> unemployment rates in the Eurozone."
> Unemployment in the Netherlands still 6.5%.
Really? Can you cite a source that actually gives the date of that
number? How do you know date the factmonster number is based on?
From: Jeff Hacker on 23 Jul 2006 21:49
"Iceman" <oneofcold(a)yahoo.com> wrote in message
> Dave Frightens Me wrote:
>> On Sat, 22 Jul 2006 02:49:50 +0200, Mxsmanic <mxsmanic(a)gmail.com>
>> >Dave Frightens Me writes:
>> >> Your logic is broken. No-one said anything about heating.
>> >You say that education can compensate for excessive heat. Logically,
>> >then, education can also compensate for excessive cold. Thus, there's
>> >no more need for heating systems than there is for air conditioning
>> As cold does not mean hot, your logic is broken.
>> Believe it or not, they are two very different things.
> Heating is a necessity. Air conditioning is a luxury.
You obviously don't live in Texas - it has been over 100F/40C for the past
two weeks straight. Air Conditioning in NOT a luxury here.
From: Jim Ley on 23 Jul 2006 22:06
On 23 Jul 2006 18:27:05 -0700, "Tchiowa" <tchiowa2(a)hotmail.com> wrote:
>> Except of course there are lots of countries without high unemployment
>> and also much higher employment counts than the US.
>Really? Name them.
>You tried with 2 and you were wrong. Any more suggestions?
Interesting you choose to quote March 2005 statistics for the EU, but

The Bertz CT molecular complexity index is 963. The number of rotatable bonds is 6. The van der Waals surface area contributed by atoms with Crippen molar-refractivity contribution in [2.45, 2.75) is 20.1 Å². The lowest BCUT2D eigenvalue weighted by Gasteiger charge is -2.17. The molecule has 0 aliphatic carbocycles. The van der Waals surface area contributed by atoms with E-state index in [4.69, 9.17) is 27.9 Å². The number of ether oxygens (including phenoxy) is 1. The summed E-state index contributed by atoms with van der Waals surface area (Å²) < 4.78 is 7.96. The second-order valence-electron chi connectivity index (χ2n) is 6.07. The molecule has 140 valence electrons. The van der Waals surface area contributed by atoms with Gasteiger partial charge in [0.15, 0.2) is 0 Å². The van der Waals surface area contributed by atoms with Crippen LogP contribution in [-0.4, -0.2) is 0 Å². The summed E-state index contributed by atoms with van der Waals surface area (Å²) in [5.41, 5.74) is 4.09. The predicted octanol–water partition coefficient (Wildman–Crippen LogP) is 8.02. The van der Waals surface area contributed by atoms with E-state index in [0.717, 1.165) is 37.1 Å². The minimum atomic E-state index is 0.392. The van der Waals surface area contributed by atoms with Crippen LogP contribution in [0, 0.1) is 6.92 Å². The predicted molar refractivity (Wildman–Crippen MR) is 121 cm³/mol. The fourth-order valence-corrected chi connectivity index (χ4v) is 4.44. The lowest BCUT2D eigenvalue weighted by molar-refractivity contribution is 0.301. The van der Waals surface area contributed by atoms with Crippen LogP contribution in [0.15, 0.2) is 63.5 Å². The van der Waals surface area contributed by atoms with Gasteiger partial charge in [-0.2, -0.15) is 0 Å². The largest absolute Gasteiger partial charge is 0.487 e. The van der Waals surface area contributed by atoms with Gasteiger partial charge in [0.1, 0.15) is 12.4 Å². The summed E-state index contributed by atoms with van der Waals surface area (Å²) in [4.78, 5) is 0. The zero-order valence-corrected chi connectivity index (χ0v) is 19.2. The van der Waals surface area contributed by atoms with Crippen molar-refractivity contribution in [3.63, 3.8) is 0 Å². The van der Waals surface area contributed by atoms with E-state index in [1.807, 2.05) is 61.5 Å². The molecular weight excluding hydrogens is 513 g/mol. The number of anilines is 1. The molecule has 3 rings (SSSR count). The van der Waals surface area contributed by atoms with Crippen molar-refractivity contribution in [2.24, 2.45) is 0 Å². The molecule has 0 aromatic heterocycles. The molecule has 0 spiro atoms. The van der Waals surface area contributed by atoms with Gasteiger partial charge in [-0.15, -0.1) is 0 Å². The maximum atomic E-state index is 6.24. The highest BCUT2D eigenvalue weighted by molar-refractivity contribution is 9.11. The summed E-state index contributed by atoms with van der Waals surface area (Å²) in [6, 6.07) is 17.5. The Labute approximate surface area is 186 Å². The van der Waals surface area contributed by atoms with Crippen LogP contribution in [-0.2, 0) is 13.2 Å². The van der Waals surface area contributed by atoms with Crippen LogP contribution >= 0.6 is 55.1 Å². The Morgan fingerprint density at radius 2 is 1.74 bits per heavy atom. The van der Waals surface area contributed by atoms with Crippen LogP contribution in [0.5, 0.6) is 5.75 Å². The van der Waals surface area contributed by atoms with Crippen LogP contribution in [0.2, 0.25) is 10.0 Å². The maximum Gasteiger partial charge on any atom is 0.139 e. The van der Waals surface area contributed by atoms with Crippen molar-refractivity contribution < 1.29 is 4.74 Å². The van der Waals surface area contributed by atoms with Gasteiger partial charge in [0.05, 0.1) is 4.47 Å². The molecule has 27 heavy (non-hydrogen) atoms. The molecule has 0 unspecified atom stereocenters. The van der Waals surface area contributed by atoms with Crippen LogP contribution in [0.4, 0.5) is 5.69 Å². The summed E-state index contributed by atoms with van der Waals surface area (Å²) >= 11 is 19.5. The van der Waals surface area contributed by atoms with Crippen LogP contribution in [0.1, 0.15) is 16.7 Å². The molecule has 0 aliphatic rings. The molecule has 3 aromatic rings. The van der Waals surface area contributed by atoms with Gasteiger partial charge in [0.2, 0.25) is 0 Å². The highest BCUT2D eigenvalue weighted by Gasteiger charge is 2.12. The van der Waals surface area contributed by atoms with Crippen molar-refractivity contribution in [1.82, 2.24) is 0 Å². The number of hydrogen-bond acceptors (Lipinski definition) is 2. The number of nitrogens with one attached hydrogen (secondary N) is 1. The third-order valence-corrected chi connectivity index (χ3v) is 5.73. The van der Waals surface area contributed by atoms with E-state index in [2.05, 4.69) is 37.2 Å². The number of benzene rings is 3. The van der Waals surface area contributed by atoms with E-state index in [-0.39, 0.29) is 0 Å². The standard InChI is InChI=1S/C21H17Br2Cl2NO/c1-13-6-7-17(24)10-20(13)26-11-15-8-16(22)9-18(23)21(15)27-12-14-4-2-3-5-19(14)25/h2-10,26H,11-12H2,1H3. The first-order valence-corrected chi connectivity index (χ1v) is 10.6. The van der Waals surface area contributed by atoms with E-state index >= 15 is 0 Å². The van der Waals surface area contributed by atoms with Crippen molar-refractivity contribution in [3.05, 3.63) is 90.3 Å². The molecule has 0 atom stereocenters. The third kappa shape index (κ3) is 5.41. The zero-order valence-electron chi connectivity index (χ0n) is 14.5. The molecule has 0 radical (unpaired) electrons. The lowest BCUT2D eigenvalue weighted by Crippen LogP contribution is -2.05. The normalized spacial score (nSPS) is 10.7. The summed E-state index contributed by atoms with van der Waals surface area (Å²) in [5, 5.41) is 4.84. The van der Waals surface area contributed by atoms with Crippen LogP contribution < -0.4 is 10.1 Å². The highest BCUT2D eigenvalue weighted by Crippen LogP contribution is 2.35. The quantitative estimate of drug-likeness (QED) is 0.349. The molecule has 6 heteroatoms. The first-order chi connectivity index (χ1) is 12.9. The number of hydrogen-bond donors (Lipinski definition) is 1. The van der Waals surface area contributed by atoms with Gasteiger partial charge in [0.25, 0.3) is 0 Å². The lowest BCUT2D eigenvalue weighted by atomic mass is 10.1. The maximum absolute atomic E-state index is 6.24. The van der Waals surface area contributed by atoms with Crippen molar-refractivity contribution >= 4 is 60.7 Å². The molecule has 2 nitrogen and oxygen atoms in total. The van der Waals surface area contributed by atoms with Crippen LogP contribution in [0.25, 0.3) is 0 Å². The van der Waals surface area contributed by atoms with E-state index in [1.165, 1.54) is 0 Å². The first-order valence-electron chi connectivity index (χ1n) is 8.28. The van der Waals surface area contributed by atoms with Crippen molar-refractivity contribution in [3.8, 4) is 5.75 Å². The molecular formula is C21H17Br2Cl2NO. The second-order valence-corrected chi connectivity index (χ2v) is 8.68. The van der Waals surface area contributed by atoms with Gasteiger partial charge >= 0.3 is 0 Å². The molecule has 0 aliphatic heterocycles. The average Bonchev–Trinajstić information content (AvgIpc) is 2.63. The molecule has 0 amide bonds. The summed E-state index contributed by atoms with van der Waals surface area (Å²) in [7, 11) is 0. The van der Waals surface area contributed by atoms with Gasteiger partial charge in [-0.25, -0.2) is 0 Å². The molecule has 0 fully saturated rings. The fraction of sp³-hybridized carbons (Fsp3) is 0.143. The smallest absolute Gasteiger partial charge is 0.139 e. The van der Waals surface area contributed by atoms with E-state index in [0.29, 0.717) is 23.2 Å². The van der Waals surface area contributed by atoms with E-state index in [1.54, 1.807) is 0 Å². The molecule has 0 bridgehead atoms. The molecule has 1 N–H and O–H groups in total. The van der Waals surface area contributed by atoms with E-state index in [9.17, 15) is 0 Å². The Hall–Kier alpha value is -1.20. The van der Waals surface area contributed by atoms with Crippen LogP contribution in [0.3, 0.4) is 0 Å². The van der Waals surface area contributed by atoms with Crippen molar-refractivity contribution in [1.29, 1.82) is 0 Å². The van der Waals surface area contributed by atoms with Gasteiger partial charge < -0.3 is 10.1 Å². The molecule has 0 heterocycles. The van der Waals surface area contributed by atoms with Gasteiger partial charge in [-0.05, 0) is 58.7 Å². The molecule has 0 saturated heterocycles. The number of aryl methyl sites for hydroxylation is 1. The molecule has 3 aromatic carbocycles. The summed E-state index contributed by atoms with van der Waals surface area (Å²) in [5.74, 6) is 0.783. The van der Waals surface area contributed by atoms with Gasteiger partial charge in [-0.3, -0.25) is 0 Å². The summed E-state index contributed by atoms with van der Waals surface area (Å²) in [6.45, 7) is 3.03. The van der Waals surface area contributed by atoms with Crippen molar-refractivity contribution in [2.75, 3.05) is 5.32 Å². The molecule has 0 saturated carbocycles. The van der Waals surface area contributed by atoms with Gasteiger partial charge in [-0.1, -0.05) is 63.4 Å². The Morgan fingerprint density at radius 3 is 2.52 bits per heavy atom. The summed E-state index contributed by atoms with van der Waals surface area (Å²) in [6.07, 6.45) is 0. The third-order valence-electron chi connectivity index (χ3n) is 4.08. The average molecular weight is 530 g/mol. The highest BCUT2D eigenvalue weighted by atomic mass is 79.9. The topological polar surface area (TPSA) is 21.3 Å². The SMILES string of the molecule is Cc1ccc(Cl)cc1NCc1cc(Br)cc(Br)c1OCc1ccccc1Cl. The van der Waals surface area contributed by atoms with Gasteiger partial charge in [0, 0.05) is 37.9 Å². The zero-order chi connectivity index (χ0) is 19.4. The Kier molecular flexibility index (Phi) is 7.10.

June 2006 figures for the USA, - completely ignoring the figure for
the US on your out of date list you quoted, showing it higher than 5
EU countries, all of which also have higher employment rates, the UK
was included... maybe if you learnt to read simple charts, or use up
to date statistics, you'd get up to productivity speed quicker 2 or 3
I also note you decided to completely ignore the employment part of
the discussion, the number of unemployed is influenced by the number
of people who consider themselves part of the workforce, something
which is much higher in many EU countries.
From: nobody on 23 Jul 2006 22:19
Jeff Hacker wrote:
> You obviously don't live in Texas - it has been over 100F/40C for the past
> two weeks straight. Air Conditioning in NOT a luxury here.
You *can* die from heat. You WILL die from cold.
In heat, you can survive without air conditioning. Drink lots, have a
fan, dress properly. No problem. If you turn off your air conditioning
and follow the above, you will have gotten used to it within days. The
human body is built to have its own cooling (it is called sweat). And
you can survive even when outside temperature exceeds body temperature.
In cold, if you do not have proper clothing, you will die and/or lose
limbs to frostbite. And you still need to drink and eat properly. And
remember that at night, you need extra warm sleeping bag because your
metabolism slows down and you generate less heat.
It is easier to learn to survive in heat than in cold.
At 40C, you are only 20 degrees from optimal temperature. But at -20,
you are 40 degrees from optimal comfort temperature.